115th Annual Conference - Honolulu, Hawaii
Friday, November 10 - Sunday, November 12, 2017

Towards a Minority Literature in the African Novel

David N. Odhiambo, University of Hawai'i, West O'ahu

My paper offers an alternative to Ngugi wa Thiong'o's vision of an indigenous African novel and argues that minor literature, a deterritorializing text, is a legitimate site for subversive work written in European languages by postcolonial African writers.

Proposal:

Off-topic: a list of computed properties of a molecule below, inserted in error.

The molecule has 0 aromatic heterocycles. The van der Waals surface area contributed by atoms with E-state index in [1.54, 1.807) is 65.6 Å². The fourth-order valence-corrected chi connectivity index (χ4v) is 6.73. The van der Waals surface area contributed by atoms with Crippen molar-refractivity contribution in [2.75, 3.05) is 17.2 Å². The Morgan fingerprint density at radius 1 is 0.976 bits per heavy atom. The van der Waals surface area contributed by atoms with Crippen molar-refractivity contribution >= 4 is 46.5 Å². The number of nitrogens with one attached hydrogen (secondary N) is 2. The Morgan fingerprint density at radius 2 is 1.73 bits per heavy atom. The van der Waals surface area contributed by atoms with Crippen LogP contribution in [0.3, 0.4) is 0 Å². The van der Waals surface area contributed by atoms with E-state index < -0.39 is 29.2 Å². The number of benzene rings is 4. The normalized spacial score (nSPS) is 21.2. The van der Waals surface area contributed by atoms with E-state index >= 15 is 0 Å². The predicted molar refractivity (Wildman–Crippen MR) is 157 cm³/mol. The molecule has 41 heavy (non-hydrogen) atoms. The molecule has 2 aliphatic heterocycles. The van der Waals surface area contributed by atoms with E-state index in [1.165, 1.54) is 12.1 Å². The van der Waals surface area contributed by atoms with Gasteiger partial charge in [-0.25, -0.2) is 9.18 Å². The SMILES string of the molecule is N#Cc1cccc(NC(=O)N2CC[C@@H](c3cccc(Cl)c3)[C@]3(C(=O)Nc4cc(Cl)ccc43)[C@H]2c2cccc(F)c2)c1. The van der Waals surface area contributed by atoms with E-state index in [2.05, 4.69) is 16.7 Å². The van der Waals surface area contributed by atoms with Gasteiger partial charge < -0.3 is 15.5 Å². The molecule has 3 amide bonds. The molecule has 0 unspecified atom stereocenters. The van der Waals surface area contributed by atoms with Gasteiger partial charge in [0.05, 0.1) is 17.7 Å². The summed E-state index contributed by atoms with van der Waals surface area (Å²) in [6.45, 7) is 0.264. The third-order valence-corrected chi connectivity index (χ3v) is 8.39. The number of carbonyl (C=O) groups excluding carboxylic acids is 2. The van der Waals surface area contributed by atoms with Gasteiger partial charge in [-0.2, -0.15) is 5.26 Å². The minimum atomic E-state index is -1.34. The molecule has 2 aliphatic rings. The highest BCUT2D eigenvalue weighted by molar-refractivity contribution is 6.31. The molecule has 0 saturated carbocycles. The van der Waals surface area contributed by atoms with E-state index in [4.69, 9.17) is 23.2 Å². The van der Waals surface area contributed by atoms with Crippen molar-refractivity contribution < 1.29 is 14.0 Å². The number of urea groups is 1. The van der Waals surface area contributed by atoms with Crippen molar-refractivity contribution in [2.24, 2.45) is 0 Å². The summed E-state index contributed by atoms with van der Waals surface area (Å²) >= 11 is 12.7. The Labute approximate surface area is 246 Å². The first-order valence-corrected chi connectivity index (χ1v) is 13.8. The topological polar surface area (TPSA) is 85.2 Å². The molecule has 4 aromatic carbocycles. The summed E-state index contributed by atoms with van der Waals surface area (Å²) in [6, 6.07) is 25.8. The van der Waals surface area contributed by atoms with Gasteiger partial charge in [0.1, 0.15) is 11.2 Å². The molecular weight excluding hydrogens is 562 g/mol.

In his essay "The African Character," G.W.F Hegel claims that the African hasn't attained a consciousness of God, the Law, or the individual self. Consequently, this untamed being is "the Unhistorical, Undeveloped Spirit, still involved in the conditions of mere nature"(212). This ontology is one that removes black people from the category of human being, and by default it highlights the Greco-Roman and Judeo-Christian traditions at the expense of contributions to civilization from Egypt and Nubia after 4800 BC. This ontological bias is built into a major literary tradition that Ngugi wa Thiong'o argues undermines the Afro-European novel, a text written by African writers in the tongue of the colonizer. His solution to this problem is to call for an African novel written in indigenous languages. My paper contends that a line of flight, or escape, for the African writer can also be drawn from Gilles Deleuze and Felix Guattari definition of a minor literature as a deterritorializing text, one that subverts conventional signifiers from the major literary tradition and renders "a world of pure intensities where all forms come undone" (Minor Literature 13). Thus, my paper looks at how Dambudzo Marchera's collection of short stories, House of Hunger, written in English, uses this interplay between pre-linguistic prehensions, non-signifying signs, affective intensities, and signifiers to effectively subvert the dominant paradigm. Marchera's story about township life in colonial Rhodesia during the nineteen seventies uses the distinction between narrating and focalizing to strip down the colonial subject or cogito, and it produces a destratified minor language that Réda Bensmaïa refers to as both "stealing" and "stealing away" from "nonsignifying ruptures" and heterogeneous signs (xvii). Therefore, my paper offers an alternative to Ngugi wa Thiong'o's vision of an indigenous African novel and argues that minor literature, a deterritorializing text, is a legitimate site for subversive work written in European languages by postcolonial African writers.